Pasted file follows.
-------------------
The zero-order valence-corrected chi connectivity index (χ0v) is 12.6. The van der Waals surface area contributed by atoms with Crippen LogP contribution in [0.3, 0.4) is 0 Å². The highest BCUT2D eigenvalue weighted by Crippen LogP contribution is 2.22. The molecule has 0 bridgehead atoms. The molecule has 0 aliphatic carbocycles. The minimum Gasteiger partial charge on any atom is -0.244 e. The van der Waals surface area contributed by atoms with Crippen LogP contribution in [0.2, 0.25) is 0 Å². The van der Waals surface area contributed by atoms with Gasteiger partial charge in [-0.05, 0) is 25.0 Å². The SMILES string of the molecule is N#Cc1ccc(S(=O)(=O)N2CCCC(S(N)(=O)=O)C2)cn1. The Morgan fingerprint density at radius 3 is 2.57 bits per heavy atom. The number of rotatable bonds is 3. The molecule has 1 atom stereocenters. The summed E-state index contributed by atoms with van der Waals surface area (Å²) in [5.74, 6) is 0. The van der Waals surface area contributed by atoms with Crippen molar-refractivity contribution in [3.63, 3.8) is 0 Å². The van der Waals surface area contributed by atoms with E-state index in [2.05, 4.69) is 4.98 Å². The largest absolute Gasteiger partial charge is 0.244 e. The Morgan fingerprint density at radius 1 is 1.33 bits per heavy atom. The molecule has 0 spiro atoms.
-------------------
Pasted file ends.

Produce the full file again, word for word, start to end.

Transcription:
The zero-order valence-corrected chi connectivity index (χ0v) is 12.6. The van der Waals surface area contributed by atoms with Crippen LogP contribution in [0.3, 0.4) is 0 Å². The highest BCUT2D eigenvalue weighted by Crippen LogP contribution is 2.22. The molecule has 0 bridgehead atoms. The molecule has 0 aliphatic carbocycles. The minimum Gasteiger partial charge on any atom is -0.244 e. The van der Waals surface area contributed by atoms with Crippen LogP contribution in [0.2, 0.25) is 0 Å². The van der Waals surface area contributed by atoms with Gasteiger partial charge in [-0.05, 0) is 25.0 Å². The SMILES string of the molecule is N#Cc1ccc(S(=O)(=O)N2CCCC(S(N)(=O)=O)C2)cn1. The Morgan fingerprint density at radius 3 is 2.57 bits per heavy atom. The number of rotatable bonds is 3. The molecule has 1 atom stereocenters. The summed E-state index contributed by atoms with van der Waals surface area (Å²) in [5.74, 6) is 0. The van der Waals surface area contributed by atoms with Crippen molar-refractivity contribution in [3.63, 3.8) is 0 Å². The van der Waals surface area contributed by atoms with E-state index in [2.05, 4.69) is 4.98 Å². The largest absolute Gasteiger partial charge is 0.244 e. The Morgan fingerprint density at radius 1 is 1.33 bits per heavy atom. The molecule has 0 spiro atoms.